by Angelica Brown
One fresh spring morning, I sat down in the sparse meetinghouse I used to worship in. Sun streamed in through the window in the ceiling onto the bowed heads of people breathing deep and grounding down. We were all seated in a circle. Chairs and benches were the only furniture in the well windowed room. Everyone was bathed in light.
The silence was baited, tense. Waiting to be broken.
Then, out of a bench in the corner, a loud belch rose up into circle.
And for the rest of the meeting, this old, drunk man belched and snored cacophonous snores the whole time.
I guess what I’m trying to say is that there are different kinds of vocal ministry. And this man, in his big tattered coat and authentic presence in his body was the big fuck you to liberal quaker piety that meeting needed.
by Greg Woods
I will be honest and cut to the chase: Quakerism needs to be revived. Earlier this week, as I was working on my talk, I received a notification that a Young Adult Friend, Hye Sung, posted a new blog post. Sadly, it was a blog post where Hye Sung announced that he decided to leave Quakerism. He was inspired to come to Quakerism through the writings of early Friends, saying: “George Fox wrote about the Kingdom of God breaking into this world — and it came from within — this was the gospel I knew, the gospel I needed. Quakers were holy fools, apocalyptic evangelists, soldiers of prophecy. They were about liberation and creating the age-to-come. That was the Spirit I knew. This was the church I longed for.”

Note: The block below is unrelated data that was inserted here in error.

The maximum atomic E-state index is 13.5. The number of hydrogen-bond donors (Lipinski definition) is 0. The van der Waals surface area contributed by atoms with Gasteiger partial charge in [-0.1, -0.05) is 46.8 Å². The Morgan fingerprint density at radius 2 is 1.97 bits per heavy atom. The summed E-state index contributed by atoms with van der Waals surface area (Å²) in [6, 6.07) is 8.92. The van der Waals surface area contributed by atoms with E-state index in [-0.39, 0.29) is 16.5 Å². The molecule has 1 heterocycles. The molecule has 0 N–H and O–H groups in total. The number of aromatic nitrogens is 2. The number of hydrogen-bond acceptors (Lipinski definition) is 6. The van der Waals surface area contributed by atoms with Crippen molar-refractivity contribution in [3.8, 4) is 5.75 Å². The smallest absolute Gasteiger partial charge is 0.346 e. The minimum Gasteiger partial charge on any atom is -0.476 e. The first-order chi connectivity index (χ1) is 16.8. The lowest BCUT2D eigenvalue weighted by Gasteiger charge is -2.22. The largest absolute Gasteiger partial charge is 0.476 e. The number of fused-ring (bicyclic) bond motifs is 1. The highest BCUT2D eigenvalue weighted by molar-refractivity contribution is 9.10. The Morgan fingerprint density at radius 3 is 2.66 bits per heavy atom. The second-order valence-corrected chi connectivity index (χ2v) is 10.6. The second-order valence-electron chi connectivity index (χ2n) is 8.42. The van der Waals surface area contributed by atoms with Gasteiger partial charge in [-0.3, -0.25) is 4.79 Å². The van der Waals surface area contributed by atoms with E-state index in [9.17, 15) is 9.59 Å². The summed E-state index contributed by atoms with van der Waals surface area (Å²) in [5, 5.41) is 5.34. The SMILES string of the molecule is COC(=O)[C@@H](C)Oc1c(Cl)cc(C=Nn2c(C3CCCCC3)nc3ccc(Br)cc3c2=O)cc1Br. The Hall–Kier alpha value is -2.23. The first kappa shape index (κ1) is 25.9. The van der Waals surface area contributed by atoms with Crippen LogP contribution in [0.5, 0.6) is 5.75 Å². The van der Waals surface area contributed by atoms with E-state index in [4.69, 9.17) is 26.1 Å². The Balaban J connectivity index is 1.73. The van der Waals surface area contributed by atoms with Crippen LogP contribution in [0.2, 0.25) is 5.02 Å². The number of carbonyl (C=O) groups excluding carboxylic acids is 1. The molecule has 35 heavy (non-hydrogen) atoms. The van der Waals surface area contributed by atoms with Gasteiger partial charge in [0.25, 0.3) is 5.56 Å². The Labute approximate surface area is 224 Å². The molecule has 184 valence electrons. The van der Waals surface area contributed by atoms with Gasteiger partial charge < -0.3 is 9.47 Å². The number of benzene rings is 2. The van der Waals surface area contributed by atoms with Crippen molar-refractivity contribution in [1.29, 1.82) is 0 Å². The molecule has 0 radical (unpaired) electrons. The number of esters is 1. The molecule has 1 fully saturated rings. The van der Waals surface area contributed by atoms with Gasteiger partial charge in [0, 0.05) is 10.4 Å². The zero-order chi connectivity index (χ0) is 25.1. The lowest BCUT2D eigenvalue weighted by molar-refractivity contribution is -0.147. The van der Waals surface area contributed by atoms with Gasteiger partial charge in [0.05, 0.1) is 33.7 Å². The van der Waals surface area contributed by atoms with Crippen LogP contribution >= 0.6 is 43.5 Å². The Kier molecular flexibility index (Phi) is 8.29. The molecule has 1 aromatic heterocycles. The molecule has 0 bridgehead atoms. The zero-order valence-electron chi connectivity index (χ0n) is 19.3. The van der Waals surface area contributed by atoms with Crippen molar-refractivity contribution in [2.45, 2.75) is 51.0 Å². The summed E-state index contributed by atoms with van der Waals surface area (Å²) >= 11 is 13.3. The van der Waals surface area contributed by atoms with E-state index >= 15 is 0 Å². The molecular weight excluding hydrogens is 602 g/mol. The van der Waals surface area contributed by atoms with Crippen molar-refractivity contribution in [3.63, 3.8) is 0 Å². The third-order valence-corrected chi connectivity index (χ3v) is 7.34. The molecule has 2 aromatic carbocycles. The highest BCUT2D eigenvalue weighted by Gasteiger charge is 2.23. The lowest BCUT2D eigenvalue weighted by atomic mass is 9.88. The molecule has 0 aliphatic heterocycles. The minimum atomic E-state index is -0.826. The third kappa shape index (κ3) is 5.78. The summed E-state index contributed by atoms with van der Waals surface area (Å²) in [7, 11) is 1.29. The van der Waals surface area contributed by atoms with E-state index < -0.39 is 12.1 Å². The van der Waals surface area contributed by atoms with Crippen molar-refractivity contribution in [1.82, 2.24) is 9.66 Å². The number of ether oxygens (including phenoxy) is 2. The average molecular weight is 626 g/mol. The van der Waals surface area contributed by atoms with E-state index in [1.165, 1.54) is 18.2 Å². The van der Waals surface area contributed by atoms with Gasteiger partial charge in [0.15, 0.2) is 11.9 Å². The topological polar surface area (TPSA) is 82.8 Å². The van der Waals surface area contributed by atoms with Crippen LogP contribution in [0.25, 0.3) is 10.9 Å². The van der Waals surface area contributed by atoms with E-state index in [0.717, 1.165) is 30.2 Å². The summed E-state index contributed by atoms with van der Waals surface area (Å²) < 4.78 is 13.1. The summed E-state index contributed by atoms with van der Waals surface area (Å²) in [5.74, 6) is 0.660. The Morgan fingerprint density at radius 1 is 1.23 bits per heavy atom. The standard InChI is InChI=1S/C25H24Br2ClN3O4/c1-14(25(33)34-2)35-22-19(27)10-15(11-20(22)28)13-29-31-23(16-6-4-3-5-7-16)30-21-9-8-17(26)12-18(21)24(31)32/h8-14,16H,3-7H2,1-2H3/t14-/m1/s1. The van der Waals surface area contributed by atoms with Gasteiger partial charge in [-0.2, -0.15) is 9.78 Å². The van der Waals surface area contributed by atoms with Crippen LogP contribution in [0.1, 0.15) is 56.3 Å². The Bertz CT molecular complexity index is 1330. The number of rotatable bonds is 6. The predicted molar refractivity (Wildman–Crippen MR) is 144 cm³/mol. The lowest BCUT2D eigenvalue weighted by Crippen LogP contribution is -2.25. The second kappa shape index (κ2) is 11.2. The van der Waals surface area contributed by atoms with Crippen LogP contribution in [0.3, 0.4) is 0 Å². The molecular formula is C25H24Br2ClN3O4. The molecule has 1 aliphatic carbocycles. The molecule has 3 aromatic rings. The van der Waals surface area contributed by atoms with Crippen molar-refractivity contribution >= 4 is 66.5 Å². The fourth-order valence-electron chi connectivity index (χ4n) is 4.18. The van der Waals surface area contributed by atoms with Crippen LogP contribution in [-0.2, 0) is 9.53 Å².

Yet after years of being in Quakerism, Hye Sung writes: “What I’ve found, instead, is that Friends have converged on a shared history and a handful of practices.”
I read his post with sadness knowing that I have felt this feeling myself and I have seen others leave Quakerism feeling a similar way as Hye Sung. I must be honest, I have had thoughts of leaving myself, especially as a minister who seeks to be of service to the larger Quaker body and with a family to support. I have thought many times that it could be easier to just go to another denomination and be fully supported. But every time that I try to leave, God keeps calling me back into the fold and it is in Quaker worship that I truly experience the Divine.